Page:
July 1921. Robert Redd once again found himself under an azure blue sky, and as was often the case, Lady Redd was by his side. This time they were in the medieval town of Montecatini Terme, in the beauteous mountains of Tuscany, Italy: dining in the piazza, strolling the tree-lined avenues in the evening glow, mingling with poets, opera singers and celebrities of international renown. “My,” said Robert, “what a fitting locale for a summer romance.”
“That’s a new one,” Lady Redd said. “In six years, I’ve never heard you try that one.”
Robert raised his hands in defense. “Come on now,” he said. “You think I’m being insincere?”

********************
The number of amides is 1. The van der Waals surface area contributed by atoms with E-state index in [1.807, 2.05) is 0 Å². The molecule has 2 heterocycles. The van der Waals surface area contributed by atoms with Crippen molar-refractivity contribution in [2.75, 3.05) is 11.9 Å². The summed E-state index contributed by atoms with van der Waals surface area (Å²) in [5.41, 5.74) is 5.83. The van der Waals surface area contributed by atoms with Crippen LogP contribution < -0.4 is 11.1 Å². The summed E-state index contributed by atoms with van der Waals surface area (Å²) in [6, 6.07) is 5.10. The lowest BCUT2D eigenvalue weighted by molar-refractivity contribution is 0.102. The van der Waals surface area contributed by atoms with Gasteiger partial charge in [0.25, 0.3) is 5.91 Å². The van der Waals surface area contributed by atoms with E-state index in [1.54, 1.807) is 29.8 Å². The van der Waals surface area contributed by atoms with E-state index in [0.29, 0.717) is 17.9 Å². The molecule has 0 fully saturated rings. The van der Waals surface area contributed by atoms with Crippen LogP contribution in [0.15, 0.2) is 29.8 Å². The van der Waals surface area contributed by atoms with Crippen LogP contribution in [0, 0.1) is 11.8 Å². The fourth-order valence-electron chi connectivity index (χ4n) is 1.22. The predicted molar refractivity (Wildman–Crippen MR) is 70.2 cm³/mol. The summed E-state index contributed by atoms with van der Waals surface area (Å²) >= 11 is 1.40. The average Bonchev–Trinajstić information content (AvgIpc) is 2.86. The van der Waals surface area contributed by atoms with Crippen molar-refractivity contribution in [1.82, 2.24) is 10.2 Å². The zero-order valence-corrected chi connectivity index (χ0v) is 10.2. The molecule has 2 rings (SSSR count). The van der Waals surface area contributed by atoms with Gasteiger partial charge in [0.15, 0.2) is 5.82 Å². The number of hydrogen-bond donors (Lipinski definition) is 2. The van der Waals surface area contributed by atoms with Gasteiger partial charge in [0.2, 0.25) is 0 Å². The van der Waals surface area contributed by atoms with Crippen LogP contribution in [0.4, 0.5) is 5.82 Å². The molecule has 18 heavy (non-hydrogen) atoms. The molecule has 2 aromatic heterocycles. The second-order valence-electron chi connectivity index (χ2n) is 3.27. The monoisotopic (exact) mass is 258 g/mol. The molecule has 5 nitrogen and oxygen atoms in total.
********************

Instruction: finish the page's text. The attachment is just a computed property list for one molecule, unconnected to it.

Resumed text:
“It’s just that I’m well aware of your personal history and your talent for—how would your friend Churchill put it—tactical finesse,” said Lady Redd.
“Ah,” said Robert. “I see.” At that moment, they happened onto a tomato field by the road. “Then allow me to demonstrate,” Robert said, reaching out and plucking one of the fruits from the vine. “Over many years, from a young age, I’ve cultivated a unique taste for tomatoes,” he said. “Without so much as touching the specimen in question, I can identify the name, origin, age and purity of its strain, its ripeness, its nutritional quality.” He handed the tomato to Lady Redd. “Here,” he said. “Try it.”
As she sank her teeth into the tomato’s tender skin, her eyes widened in amazement. “Oh Robert,” she said, scarcely having swallowed the piece, “this is one of the sweetest tomatoes I have ever tasted!”
“So it is for me,” Robert says. “For although I’ve tried many tomatoes in my time, the taste of one so fine as this is just as fresh to my palate.”